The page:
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Five Things You Need to Know About the 2019 Porsche Cayenne

Its proud maker called it “more Porsche and more Cayenne” after rolling out the third generation of its first full production sport/utility vehicle, to the sounds of a symphony composed solely for this debut. The 2019 Cayenne is certainly more Macan, with similar exterior styling but nearly 10 inches more overall length, and with the added value of the interior and 48-volt system of the new Panamera.

Porsche says it has sold about 760,000 Cayennes globally to date, of which roughly half a million were sold from the 2009 facelift on. But now, the smaller, less-expensive Macan is Porsche’s bestseller. So what makes the 2019 Porsche Cayenne more Porsche Cayenne? What separates the Cayenne buyer from the Macan buyer? What do you need to know about this new third-generation Porsche Cayenne before you buy one?

1. The Cayenne is to the Macan what the 911 is to the 718 Boxster/Cayman

And it’s not just about the Cayenne’s new staggered tire sizes. Just as the 718’s mid-engine layout provides inherently better dynamics than the 911’s traditional rear-engine layout, but will never be allowed to match the 911 for power, the Macan compact SUV’s smaller size, lower height and lighter weight provides an inherent advantage over the midsize Cayenne SUV.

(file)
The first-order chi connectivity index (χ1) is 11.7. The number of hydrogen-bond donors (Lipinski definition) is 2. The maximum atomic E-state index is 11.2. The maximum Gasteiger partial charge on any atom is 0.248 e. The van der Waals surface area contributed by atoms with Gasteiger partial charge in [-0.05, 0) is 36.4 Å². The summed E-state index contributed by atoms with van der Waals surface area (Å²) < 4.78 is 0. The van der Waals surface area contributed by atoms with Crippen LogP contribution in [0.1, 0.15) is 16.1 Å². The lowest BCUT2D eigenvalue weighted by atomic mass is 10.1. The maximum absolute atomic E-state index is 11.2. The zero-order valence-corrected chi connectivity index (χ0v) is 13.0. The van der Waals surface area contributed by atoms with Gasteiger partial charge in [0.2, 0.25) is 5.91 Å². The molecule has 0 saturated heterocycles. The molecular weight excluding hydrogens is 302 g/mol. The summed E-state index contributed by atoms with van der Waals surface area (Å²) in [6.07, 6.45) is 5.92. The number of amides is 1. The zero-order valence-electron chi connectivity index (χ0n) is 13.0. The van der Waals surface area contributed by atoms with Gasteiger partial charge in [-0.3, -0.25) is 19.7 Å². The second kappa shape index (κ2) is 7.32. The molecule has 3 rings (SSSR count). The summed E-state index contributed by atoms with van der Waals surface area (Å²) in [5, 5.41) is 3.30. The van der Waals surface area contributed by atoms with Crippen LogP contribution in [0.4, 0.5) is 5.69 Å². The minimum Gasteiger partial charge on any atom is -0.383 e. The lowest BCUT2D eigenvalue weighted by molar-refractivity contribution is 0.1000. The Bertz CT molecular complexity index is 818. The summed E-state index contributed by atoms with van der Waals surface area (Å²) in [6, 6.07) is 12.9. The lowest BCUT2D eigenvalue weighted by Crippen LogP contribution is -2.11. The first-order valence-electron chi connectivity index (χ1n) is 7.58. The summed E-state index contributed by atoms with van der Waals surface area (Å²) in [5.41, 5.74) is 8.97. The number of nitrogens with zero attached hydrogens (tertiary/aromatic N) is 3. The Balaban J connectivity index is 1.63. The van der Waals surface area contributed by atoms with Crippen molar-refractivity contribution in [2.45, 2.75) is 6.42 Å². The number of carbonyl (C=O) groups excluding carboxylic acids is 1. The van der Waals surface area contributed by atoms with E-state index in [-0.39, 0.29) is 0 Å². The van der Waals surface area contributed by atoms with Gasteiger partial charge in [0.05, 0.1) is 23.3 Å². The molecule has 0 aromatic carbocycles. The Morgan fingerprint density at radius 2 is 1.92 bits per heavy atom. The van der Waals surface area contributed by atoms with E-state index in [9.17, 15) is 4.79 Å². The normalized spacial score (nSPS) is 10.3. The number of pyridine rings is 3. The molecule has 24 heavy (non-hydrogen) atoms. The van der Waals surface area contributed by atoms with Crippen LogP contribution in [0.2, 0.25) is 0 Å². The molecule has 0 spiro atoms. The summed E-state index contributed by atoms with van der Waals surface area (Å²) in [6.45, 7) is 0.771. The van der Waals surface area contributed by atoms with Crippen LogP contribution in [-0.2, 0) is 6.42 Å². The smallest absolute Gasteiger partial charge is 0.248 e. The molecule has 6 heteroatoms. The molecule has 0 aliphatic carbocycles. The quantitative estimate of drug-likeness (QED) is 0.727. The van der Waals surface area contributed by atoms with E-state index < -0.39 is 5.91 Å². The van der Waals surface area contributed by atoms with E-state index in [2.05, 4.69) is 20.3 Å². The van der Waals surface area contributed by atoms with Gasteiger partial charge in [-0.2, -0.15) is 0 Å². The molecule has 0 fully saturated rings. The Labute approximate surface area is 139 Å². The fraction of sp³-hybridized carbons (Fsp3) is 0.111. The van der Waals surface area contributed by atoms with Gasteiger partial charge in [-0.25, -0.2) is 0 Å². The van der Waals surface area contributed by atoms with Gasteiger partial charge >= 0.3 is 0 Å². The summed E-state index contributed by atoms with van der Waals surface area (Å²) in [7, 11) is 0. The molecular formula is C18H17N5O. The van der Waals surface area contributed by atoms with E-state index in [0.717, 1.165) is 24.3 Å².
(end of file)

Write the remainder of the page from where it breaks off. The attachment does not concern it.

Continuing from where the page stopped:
“If it comes to sheer performance, for example on the Nordschlieffe, and if you competed with the top model of Cayenne with the top model of Macan, for sure, the Cayenne is faster, “ says Michael Steiner, Porsche’s research & development chief. “Not only by power, but technology-wise, we have more high-end performance technology in the Cayenne than is in the Macan.”

As a less expensive model, Steiner believes, the Macan will remain the bestseller, though he says the new Cayenne will “sell at least as good as the last one.” However, there’s a pretty good chance that, as Porsche’s latest new model, the more expensive Cayenne—$66,750 for the base model and $83,850 for the S—could outsell the Macan, at least for a while.

2. Another parallel with the iconic 911

For more than 53 years now, Porsche engineers have been hard at work mitigating the oversteer inherent in the rear-engine 911, with each generation improving on the last. Changes to the third-generation Cayenne help improve the ride-handling balance while maintaining its two-row SUV roominess.

“For the new Cayenne, we took care to lower the center of gravity slightly by lowering the height, by only some millimeters (0.2mm),” Steiner says. “With the (optional) three-chamber air suspension, we can modify damping, but also spring rates, and you can lower the car by choosing either Sport or Sport+ suspension, or it lowers automatically by 20mm (0.8 inch) at autobahn speeds.”

The air suspension option adds $2,170 to the price of a Cayenne S and $4,160 to the price of a base ’19 Cayenne.